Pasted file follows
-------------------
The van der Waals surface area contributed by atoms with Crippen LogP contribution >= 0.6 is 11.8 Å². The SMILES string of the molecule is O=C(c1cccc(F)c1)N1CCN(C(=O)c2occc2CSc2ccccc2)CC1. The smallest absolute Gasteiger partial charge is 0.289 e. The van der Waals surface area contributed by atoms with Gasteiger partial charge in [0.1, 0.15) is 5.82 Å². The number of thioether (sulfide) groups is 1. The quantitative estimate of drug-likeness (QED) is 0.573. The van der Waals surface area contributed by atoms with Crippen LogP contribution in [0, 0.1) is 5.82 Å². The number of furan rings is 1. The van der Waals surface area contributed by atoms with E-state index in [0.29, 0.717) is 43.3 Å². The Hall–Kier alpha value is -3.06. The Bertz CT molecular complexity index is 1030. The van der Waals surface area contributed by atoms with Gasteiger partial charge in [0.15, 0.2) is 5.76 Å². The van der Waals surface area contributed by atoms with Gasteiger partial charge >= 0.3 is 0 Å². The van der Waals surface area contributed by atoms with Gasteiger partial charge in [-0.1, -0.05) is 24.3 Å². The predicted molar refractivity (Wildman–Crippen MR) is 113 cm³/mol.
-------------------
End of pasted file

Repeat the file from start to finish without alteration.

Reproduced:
The van der Waals surface area contributed by atoms with Crippen LogP contribution >= 0.6 is 11.8 Å². The SMILES string of the molecule is O=C(c1cccc(F)c1)N1CCN(C(=O)c2occc2CSc2ccccc2)CC1. The smallest absolute Gasteiger partial charge is 0.289 e. The van der Waals surface area contributed by atoms with Gasteiger partial charge in [0.1, 0.15) is 5.82 Å². The number of thioether (sulfide) groups is 1. The quantitative estimate of drug-likeness (QED) is 0.573. The van der Waals surface area contributed by atoms with Crippen LogP contribution in [0, 0.1) is 5.82 Å². The number of furan rings is 1. The van der Waals surface area contributed by atoms with E-state index in [0.29, 0.717) is 43.3 Å². The Hall–Kier alpha value is -3.06. The Bertz CT molecular complexity index is 1030. The van der Waals surface area contributed by atoms with Gasteiger partial charge in [0.15, 0.2) is 5.76 Å². The van der Waals surface area contributed by atoms with Gasteiger partial charge >= 0.3 is 0 Å². The van der Waals surface area contributed by atoms with Gasteiger partial charge in [-0.1, -0.05) is 24.3 Å². The predicted molar refractivity (Wildman–Crippen MR) is 113 cm³/mol.